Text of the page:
Happy space reading! If you have a book that you and/or your kids love about space, please tell me about it in the comments.

Good time to be a boy

I barely blinked before buying The Dangerous Book for Boys by Conn & Hal Igguiden when it popped up on my recommended list at Amazon earlier this year. I hid it in a shirt drawer for at least two weeks, alongside a copy of Where’s My Jetpack? by Daniel H. Wilson. Then I proudly unveiled the tome, packed with boyhood rites, obsessions and tales, to my husband on Fathers’ Day. (It’s retro, red cloth-bound cover and 19th-century gilded font were brilliant marketing devices.)

According to last week’s Time Magazine, plenty of people joined me in buying that book, which remains a best-seller. David Von Drehle’s cover article “The Myth About Boys” makes the argument that this rekindling of the traditionally magical parts of boyhood – from tying slip knots to knowing the story of the Alamo – means that now is a very good time to be a boy. Apparently, there are (pretty pricey) summer camps devoted to creating outdoor spaces that are essentially safe, but allow lots of room for boys to play, explore and feel some sense of danger. And that’s actual danger, not Nintendo danger.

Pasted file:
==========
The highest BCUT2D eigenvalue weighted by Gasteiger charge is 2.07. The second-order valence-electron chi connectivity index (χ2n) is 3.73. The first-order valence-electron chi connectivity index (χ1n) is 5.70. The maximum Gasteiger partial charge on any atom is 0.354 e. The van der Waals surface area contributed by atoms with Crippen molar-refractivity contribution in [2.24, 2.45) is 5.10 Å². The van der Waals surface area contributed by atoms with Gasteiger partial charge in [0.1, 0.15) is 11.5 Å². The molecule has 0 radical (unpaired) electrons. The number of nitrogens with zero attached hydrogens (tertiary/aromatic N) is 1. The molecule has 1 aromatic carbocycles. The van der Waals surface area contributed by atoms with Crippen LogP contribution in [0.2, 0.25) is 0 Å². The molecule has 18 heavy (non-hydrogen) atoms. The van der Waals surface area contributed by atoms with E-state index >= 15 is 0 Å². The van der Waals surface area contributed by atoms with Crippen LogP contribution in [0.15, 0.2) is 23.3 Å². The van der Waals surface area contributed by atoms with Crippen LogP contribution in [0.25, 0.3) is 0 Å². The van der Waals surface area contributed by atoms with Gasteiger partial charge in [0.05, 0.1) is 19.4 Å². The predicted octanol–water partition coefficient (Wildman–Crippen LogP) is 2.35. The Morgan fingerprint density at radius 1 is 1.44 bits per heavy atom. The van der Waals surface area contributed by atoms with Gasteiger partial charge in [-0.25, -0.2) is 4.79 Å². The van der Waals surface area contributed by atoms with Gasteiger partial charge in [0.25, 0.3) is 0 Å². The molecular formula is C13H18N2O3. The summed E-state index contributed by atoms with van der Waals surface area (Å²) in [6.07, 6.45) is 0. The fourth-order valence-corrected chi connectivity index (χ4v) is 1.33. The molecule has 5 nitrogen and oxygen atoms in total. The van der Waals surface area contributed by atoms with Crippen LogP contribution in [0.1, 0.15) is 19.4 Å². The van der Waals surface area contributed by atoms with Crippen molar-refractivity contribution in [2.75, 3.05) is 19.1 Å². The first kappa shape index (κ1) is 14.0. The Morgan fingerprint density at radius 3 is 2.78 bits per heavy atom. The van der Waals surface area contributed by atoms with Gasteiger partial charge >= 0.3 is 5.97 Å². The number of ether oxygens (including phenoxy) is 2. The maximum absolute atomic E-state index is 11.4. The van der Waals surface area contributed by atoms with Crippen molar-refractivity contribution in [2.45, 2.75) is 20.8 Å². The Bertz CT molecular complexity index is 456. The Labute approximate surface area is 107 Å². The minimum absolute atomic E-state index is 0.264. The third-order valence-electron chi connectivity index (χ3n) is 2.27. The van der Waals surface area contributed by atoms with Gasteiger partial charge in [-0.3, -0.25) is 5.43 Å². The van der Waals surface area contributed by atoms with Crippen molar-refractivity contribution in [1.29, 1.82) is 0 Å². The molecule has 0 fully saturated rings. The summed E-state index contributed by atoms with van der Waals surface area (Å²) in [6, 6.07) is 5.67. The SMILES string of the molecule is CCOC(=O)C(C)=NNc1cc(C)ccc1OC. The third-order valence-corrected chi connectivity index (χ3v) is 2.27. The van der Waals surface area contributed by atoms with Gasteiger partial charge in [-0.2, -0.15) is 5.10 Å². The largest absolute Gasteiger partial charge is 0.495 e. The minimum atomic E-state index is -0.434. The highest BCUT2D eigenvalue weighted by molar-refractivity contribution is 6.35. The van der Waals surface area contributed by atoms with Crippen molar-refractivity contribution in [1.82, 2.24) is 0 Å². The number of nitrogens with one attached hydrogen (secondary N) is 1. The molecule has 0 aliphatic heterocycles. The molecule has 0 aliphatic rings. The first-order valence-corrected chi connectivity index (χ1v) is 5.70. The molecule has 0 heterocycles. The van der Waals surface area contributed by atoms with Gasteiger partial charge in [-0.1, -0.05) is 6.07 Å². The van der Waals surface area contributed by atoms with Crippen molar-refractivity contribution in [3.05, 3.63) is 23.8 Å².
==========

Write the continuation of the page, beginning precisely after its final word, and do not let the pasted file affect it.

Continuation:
It seems as though Drehle first dismisses some of the ideas in books like Raising Cain and Real Boys – books that profoundly question, if not indict, the ways our culture raises boys – as alarmist. But he later comes to embrace some part of those notions too, because the cultural dialogue about boyhood and masculinity ultimately benefits boys. This is a conclusion that I can agree with – I am glad to have so many ideas and opinions out there to consider.